facc ceo
FACC CEO Walter Stephan (right)
Source: FACC, hit by cyber fraud

In the BEC attack, known as the “”fake president incident” attack, the FACC defrauded €42 million ($47 million). The company said it was only able to prevent the transfer of €10.9 million.

The firm’s supervisory board decided at a 14-hour meeting to dismiss CEO Walter Stephan with “immediate effect”. The fraud pushed FACC to an operating loss of 23.4 million euros in its 2015/16 financial year versus a loss of 4.5 million a year earlier.

Google and Facebook Suffered from BEC Attack Costing $100M

Google and Facebook were hit by a BEC attack that started with a single BEC email and ended with more than $100 million in lost money between 2013 and 2015. The attacker, Valdas Rimasauskas, posed as a Taiwan-based hardware company and defrauded Google and Facebook with a series of fake invoices sent to companies.

Valdas Rimasauskas (Attacker)
Valdas Rimasauskas (Attacker)
Source: Google and Facebook Fraudster Pleads Guilty to $100 million Scam

3- How to Prevent BEC Attacks

Threat actors use various technical tricks and social engineering methods to carry out BEC attacks.

In addition, the following steps help prevent BEC attacks:

  • Customize your anti-spam settings properly and use powerful spam filters: You need powerful spam filters that can prevent files containing malware, phishing domain links etc. from reaching users.
  • Do not open suspicious-looking attachments: This explanation does not only apply to messages sent by people you do not know. It also applies to senders you believe are your acquaintances. The vast majority of BEC attacks that originate from phishing are the result of obtaining the credentials of administrator-level employees.
  • Avoid giving out personal information: Attackers may aim to send a phishing email in preparation for the attack, and they need to get your information from somewhere. They can obtain it using OSINT techniques by reviewing your social media posts or public profiles for important information.
  • Use the Show File Extensions feature: This is useful when scammers are trying to use a confusing technique where a file appears to have two or more extensions.
  • Authenticate email users: You should also use technologies such as SPF, DMARC, and DKIM to prevent malicious people from using email spoofing techniques.
  • Install a browser plugin to block pop-ups: Pop-ups act as a common entry point for attackers to launch ransomware attacks. That’s why you should look into installing browser add-ons to stop pop-ups in their tracks.
  • Periodically train employees against social engineering. By providing a workshop and/or simulation environment, training of employees on BEC attacks can be provided.
  • Block known malicious Tor IP addresses

4- How to Use SOCRadar for Detecting BEC Attacks Earlier?

With the SOCRadar Unified Threat Intelligence Service, SOCRadar protects from BEC attacks with the following items.

SOCRadar AttackMapper module prevents and quickly detects ransomware attacks by discovering and tracking your assets on the internet:

  • Making an inventory of digital assets open to the Internet,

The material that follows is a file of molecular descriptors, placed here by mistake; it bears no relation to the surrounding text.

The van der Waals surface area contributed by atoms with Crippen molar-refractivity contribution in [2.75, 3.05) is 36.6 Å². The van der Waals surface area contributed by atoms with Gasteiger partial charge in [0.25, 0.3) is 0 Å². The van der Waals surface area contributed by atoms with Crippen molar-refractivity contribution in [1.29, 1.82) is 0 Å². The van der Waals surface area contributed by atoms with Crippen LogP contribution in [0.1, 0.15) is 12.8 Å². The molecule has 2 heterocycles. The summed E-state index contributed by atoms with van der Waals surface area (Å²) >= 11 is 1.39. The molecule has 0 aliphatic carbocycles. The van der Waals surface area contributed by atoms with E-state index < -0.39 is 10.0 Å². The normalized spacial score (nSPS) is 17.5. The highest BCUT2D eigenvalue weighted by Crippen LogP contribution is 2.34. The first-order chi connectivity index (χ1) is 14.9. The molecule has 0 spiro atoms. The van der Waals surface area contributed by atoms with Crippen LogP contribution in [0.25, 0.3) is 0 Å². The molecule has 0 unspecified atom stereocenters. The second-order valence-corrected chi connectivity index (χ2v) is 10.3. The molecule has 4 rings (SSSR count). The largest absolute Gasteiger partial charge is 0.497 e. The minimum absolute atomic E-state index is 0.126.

• Searching the e-mail accounts of your employees on the Dark & Deep Web via your MX registered domains and reporting the disclosure of your company employees’ e-mail accounts and the seizure of their passwords.
  • Investigation of private e-mails of VIP and critical personnel (finance, developer, information security, Legal department, etc.) on Dark & Deep Web and reporting the situation of their passwords being compromised.
  • With the DLP identifiers feature, your company’s Credit card, Critical personnel information (Identity Number, Telephone Number) etc. are searched on the Dark & Deep Web and the disclosure situation is reported.
  • Provides SPF, DMARC, and DKIM control on your MX registered domains used to prevent email spoofing techniques.

SOCRadar RiskPrime Module provides the detection of intelligence information about your assets and your company:

● Creating alarms in possible situations by automatically tracking company domains in Dark and Deep web environments,

● The HUMINT ability of SOCRadar dark web analysts provide your company to communicate with the threat actor for confirmation of the accuracy of up-to-date information and remove postings for increasing the company’s reputation when necessary

● Creating alarms in possible situations by automatically following the 3rd party companies providing services to your company in Dark and Deep web environments,

SOCRadar ThreatFusion Module provides intelligence on current cyber events:

● Vulnerability Tracking with internal/external systems and/or applications for vulnerabilities notifications,

● Integration of IOCs used by threat actors into security devices,

● Integration to detect and block phishing domains for phishing/BEC attack purposes,

● Active monitoring of threat actors,

● Threat sharing about BEC attacks actively informs security personnel.

● Analyzing suspicious files with the Threat Analysis module.

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  • Discover your unknown hacker-exposed assets
  • Check if your IP addresses tagged as malicious
  • Monitor your domain name on hacked websites and phishing databases
  • Get notified when a critical zero-day vulnerability is disclosed